Less ham, more glam

SALLY BURTON is a former patron of Black Swan Theatre Company, runs her own production company Onward Production, and was the last wife of Hollywood great Richard Burton. In this week’s THINKING
ALLOWED
she ponders whether the state’s premier theatre company’s new season has missed the mark and whether there’s enough old favourites to get “bums on seats”.

OVER the past few weeks, there’s been a groundswell of criticism of Black Swan State Theatre Company from many who work in the theatre industry. 

The object of their vocal criticism is the recently launched new season. 

I will set out my stall by asking the obvious question – “What is a tax-funded state theatre company supposed to do?”

First and foremost I would have thought it was supposed to offer an audience what they want to see. 

Unfortunately this season feels as if we are being offered what the artistic director and the board of Black Swan feels we should see. 

It is taxpayers’ money that is funding Black Swan so use it wisely and try to please your audience, not yourselves.

Let’s look at what Aurelien Scannella has achieved at the WA Ballet.

Crowd pleasers

As artistic director he understands his audience. He regularly schedules the crowd pleasers. 

This year we have had The Nutcracker and La Sylphide; classic ballets that little girls in their pink skirts and their parents love to see.

In theatre parlance, they get bums on seats. Then you can schedule Dracula.

Asher Fisch will be celebrating his tenth year with WASO next year.

Mr Fisch schedules the crowd pleasers but he also introduces other work.

Wagner is a towering composer, but not to everyone’s taste. The recent WASO performance of Wagner’s Isolde was the best performance I have seen from the orchestra during my time here.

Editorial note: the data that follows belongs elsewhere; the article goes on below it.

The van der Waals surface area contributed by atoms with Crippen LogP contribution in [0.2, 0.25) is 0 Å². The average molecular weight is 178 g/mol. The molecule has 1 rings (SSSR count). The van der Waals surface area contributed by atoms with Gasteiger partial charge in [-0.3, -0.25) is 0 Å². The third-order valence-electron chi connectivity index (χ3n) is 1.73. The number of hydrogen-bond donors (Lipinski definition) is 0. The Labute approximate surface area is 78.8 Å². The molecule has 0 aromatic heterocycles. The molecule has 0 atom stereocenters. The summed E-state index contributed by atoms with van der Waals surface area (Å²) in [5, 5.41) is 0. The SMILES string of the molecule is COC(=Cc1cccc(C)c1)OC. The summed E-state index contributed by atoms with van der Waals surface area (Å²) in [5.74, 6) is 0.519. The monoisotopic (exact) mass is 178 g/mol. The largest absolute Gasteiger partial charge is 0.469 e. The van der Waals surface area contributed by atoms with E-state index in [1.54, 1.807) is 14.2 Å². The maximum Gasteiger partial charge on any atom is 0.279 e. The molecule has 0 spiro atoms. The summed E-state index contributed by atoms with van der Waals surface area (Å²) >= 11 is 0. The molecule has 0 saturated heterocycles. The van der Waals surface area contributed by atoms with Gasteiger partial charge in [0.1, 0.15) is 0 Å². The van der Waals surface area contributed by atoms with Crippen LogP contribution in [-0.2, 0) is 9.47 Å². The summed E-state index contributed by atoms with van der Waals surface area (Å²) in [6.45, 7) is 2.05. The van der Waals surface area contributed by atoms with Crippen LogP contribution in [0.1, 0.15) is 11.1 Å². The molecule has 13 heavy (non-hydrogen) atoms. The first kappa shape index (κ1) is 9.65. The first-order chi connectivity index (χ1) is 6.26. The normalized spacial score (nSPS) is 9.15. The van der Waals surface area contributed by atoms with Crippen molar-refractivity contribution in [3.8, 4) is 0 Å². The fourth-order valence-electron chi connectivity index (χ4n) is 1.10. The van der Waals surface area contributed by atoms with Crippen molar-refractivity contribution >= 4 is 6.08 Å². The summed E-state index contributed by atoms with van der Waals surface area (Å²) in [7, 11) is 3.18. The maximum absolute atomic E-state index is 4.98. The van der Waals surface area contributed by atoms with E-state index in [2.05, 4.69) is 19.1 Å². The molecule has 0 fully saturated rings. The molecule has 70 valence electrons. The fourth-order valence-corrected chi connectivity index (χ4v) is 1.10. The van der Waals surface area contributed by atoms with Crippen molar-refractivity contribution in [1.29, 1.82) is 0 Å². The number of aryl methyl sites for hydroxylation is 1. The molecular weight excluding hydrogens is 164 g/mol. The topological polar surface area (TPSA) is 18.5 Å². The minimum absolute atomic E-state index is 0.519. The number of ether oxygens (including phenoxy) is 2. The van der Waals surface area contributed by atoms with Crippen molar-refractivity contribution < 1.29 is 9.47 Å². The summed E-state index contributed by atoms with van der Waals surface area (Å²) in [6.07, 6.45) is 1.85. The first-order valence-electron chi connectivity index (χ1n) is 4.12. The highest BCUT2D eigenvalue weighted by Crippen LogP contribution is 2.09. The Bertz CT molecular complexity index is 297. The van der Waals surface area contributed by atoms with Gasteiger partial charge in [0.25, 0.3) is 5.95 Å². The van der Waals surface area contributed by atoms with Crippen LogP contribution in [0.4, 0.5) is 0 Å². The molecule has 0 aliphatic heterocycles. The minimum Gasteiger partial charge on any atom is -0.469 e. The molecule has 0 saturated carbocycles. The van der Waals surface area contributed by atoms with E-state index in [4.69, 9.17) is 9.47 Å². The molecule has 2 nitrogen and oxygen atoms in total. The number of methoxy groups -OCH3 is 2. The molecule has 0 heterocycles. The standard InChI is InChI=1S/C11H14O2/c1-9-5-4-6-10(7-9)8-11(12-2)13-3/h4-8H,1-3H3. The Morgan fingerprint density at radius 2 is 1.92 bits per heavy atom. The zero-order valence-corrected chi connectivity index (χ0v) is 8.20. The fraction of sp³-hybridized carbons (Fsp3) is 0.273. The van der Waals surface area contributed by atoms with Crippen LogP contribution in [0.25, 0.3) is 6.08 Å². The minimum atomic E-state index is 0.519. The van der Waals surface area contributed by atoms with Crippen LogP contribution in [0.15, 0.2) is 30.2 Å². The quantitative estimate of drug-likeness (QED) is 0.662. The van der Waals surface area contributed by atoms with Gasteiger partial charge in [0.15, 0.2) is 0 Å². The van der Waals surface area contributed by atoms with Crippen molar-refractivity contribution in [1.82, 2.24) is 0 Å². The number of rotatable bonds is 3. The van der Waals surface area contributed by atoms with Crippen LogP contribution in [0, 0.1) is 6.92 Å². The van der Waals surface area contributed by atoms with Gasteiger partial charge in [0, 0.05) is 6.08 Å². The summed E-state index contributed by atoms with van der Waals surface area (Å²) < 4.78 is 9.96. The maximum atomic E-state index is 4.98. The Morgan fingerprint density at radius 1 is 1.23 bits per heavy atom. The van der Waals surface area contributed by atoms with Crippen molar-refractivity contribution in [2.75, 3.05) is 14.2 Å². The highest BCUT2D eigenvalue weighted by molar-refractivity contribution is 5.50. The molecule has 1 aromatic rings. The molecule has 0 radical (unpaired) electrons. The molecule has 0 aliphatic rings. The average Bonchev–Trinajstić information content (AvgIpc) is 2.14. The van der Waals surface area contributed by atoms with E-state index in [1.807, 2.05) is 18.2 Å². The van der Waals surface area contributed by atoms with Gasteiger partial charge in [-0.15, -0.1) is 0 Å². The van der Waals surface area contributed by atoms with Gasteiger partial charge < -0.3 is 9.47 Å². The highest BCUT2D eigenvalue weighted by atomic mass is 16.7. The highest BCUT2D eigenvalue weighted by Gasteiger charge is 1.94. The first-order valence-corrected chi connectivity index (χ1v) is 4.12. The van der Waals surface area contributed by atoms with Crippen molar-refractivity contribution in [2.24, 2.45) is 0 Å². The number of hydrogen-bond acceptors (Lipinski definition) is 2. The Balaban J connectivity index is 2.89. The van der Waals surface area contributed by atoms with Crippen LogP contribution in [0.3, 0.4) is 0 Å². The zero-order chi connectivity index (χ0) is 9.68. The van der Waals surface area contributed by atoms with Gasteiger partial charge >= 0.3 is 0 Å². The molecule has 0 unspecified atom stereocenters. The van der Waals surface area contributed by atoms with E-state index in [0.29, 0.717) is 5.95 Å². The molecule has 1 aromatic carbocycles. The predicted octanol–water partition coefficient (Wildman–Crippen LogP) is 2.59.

There are many actors living in Perth who look to Black Swan for employment. 

Is using members of community theatre rather than professional actors a cost-cutting exercise? 

I must point out here that amateur actors have their place and I do not use the word amateur in any derisory sense. 

Amateur actors do what they do for the love of it. They are not paid professional actors who have trained for years.

There is a difference and while the artistic director may like to mix it up, I think such an experiment should not be part of the remit of a taxpayer-funded state theatre company. 

I wholly agree that a vibrant part of theatre should be experimentation. 

The Blue Room consistently turns out wonderful new experimental work.

Black Swan does not need to be an expensive version of The Blue Room. 

I do believe there is a place for bringing professional actors and community actors together. 

Some of the mystery plays would well fit into this category and where better to perform than The Quarry or Rayne Square.

Theatre has been with us since 440BC, when Plato, Sophocles and Euripides came up with the idea of theatre to explain their theories of humanity, ethics and philosophy. 

In the years following, Shakespeare poured out his great canon. 

Many recognisable writers followed until we get to contemporary time.

Why does good writing appeal and why should we see it? That’s easy, it’s because all good writing is about the human condition.

You see a good play and it touches your soul. You see a bad one and you never want to go into a theatre again.

This is crucial point. There’s only one chance to catch a new audience so don’t blow it.

Neil Simon died recently. Are we going to see any of his poignant comedies in the years to come? 

Political

What about the work of Alan Bennett? There’s Alan Ayckbourn with his astute characterisations, and David Hare with his keen political eye.

Are any of them going to get a look in? Or are they old hat? Arthur Miller was a supreme playwright and all his work has resonance today.

There’s Chekhov, there’s Ibsen, there are so many wonderful writers and so many plays and why do they work?

They work because they are brilliantly constructed and that is why audiences understand and enjoy them.

Do not make the mistake of thinking you can’t put it on because it is old, or if you put it on you have to create a new version. Audiences do not make that distinction. They want to see and enjoy supremely good plays. 

Simply put, the offering this season smacks of the artistic director and the board not knowing the actors and talent in this city. Above all, have they considered what the ticket-paying public want?

I fear we are heading towards the final phase of audience alienation.

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